(Mr Oldeman) It is a phenomenon that we did not meet before but we now realise is coming up. Co-ordination in the Council in former days was mainly a problem in the capitals of each country but now with the three pillars we suddenly realised that some Councils were dealing with the same subjects. In the Telecoms Council we adopted a Directive on electronic signatures and all of a sudden we discovered that in the framework of the Third Pillar they are now starting to develop activities also. In what sense it is going I do not know because from what I have seen they are still in the framework of fact finding. This is going to be a problem in the Council. We need more co-ordination to see that there are not three Councils dealing with one item and coming to contradictory decisions.

  1167. Have you any ideas that you might perhaps like to share with us on how these problems can be anticipated and best addressed?
  (Mr Oldeman) As this is not directly my competence I have not reflected much on it. As a first reaction I would say that Presidencies are changing so it is only for six months that it is their problem. There should be some continuous unit dealing with this problem and I guess it should be within the Secretariat.

  1168. I suppose we have got some big changes coming out of the French Presidency at the end of the year on the number of Commissioners and so on and there could even be changes on the timetabling of appointments of Presidents and so on, could there not?
  (Mr Oldeman) You mean that we change the six month rule?

  1169. Yes. I am not saying this is coming but there is the unfinished business left over from Amsterdam with knock-on effects that could range into a number of areas, is there not?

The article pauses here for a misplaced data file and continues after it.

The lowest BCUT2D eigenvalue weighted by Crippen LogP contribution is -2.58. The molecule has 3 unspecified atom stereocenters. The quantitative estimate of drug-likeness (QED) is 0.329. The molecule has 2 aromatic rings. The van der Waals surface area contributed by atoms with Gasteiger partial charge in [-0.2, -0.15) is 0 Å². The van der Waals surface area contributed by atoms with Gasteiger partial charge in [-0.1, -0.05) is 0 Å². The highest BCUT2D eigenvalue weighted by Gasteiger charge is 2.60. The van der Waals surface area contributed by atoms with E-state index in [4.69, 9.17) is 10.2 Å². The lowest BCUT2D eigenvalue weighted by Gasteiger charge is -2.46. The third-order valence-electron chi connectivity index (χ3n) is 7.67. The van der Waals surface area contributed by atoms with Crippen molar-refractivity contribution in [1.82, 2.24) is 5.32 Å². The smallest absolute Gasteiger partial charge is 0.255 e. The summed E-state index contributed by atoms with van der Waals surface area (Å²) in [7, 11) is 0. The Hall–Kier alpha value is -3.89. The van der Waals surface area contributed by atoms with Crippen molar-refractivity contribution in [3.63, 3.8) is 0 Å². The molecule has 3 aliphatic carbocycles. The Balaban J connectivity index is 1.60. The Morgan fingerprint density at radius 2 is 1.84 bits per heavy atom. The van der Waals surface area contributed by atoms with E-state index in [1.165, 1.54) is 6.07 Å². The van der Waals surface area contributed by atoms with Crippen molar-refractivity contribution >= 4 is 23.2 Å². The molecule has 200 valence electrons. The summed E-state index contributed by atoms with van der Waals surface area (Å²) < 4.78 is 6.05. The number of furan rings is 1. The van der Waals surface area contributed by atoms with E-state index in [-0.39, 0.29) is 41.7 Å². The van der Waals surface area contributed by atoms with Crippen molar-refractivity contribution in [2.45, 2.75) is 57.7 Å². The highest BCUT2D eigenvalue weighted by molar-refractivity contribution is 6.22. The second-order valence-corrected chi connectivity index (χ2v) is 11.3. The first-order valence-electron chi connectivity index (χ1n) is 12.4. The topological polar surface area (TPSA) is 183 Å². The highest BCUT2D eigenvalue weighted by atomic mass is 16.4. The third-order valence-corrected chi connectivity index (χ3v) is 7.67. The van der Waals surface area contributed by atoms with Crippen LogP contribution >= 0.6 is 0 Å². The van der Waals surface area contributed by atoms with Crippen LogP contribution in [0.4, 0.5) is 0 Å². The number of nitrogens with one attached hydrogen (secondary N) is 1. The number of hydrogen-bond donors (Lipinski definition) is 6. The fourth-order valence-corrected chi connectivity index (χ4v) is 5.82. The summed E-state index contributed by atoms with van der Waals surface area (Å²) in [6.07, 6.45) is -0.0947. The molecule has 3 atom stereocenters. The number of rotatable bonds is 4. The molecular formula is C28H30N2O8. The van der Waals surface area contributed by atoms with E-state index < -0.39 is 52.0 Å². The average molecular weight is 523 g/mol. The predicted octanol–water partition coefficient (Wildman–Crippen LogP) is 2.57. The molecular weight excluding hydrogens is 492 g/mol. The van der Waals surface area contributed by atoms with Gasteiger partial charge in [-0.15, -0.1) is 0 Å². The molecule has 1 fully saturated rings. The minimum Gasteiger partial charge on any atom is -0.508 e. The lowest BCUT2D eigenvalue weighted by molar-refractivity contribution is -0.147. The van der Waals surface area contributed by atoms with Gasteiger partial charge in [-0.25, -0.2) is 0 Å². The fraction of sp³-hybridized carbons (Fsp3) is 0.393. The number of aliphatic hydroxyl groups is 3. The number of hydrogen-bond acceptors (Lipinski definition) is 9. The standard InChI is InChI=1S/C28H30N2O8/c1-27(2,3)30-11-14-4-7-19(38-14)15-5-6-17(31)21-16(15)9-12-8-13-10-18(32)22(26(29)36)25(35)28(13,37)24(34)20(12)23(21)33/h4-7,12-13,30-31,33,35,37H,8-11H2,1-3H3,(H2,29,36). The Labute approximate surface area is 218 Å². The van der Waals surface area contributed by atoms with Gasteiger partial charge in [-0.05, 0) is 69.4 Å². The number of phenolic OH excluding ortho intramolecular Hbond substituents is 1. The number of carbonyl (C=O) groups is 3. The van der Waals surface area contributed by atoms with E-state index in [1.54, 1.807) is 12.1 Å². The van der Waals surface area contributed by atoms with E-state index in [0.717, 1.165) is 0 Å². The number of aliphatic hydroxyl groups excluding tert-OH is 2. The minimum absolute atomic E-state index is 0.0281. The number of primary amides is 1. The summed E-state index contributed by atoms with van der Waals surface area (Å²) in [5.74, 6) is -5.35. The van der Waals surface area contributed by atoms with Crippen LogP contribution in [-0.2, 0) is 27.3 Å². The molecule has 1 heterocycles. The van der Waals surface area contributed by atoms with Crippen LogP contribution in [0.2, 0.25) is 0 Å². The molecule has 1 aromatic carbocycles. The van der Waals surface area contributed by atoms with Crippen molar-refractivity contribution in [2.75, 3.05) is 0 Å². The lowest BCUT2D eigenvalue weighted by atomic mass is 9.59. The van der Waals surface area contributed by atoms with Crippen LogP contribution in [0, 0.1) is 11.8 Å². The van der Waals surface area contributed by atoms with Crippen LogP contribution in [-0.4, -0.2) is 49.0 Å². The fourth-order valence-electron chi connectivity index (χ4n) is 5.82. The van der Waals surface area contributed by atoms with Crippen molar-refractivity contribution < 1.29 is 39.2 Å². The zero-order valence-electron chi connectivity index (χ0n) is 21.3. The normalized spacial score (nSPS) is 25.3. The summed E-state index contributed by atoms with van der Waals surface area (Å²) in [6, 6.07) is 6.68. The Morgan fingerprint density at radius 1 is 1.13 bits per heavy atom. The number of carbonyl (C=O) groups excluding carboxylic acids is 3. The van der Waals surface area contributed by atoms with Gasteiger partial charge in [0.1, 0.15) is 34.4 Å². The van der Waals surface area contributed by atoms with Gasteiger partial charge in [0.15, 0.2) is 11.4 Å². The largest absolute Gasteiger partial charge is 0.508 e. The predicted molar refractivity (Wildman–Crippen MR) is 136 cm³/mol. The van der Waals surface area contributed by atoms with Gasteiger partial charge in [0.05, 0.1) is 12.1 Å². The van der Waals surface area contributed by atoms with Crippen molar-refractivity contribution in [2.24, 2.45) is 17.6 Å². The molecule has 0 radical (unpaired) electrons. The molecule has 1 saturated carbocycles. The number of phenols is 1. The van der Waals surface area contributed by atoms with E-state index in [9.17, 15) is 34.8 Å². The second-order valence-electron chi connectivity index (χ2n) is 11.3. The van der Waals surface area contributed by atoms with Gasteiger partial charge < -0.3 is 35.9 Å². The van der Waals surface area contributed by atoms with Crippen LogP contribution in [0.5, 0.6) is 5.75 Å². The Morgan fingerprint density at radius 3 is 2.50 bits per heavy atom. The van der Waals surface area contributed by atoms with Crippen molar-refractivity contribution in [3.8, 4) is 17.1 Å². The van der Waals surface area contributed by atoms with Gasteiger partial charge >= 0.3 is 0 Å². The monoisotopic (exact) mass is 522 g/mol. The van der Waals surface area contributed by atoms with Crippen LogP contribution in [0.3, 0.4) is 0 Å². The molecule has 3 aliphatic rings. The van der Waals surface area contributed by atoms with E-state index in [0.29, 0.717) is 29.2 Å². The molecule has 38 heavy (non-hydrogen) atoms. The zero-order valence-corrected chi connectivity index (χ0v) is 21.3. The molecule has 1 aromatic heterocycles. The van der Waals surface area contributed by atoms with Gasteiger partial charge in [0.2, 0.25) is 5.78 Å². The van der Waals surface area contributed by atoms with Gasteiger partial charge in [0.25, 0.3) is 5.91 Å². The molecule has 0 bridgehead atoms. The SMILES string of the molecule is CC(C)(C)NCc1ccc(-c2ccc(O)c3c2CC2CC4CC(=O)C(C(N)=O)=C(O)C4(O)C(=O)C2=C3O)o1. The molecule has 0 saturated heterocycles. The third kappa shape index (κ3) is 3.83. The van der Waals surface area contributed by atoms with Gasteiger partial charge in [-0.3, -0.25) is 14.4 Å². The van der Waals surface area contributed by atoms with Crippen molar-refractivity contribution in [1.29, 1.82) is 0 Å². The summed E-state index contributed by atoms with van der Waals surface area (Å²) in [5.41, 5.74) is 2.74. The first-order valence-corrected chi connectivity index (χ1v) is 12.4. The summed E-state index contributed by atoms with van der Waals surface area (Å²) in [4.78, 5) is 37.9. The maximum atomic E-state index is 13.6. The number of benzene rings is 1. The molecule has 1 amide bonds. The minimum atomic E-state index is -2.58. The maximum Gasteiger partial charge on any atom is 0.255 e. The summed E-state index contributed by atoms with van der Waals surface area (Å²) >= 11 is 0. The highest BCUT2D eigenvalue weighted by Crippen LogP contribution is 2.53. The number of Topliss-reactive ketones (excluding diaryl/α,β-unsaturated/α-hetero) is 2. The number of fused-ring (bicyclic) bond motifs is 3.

(Mr Oldeman) Yes. You have arguments in favour and against the six months, even that two or more countries could share Presidencies. At first sight for me personally it would not be a good thing.

Viscount Brookeborough

  1170. You said, I think, that the job of your Secretariat is, if you like, to facilitate the Presidency. Do you not find it incredibly disruptive—I am not arguing for a longer period, this has just come up—always preparing for the next Presidency or even preparing for the one thereafter? This must give you a tremendous administrative problem.
  (Mr Oldeman) Maybe. That has dominated our work.

  1171. You are there to cope with the problem.
  (Mr Oldeman) For the first six months only. Every Presidency is trying to make a sprint working under high pressure trying to achieve something and that is a very good thing.

  1172. They only have one intensive period every number of years whereas you get each one of them coming in fresh and you have to cope with them.
  (Mr Oldeman) Yes.

  1173. To what extent do you facilitate or help with the Commissioners themselves? With the future of this IGC and whatever, if it was ultimately decided that over the next number of years there would be more Commissioners, do you see this as being a problem or do you see that it is something that might even help the administrative side?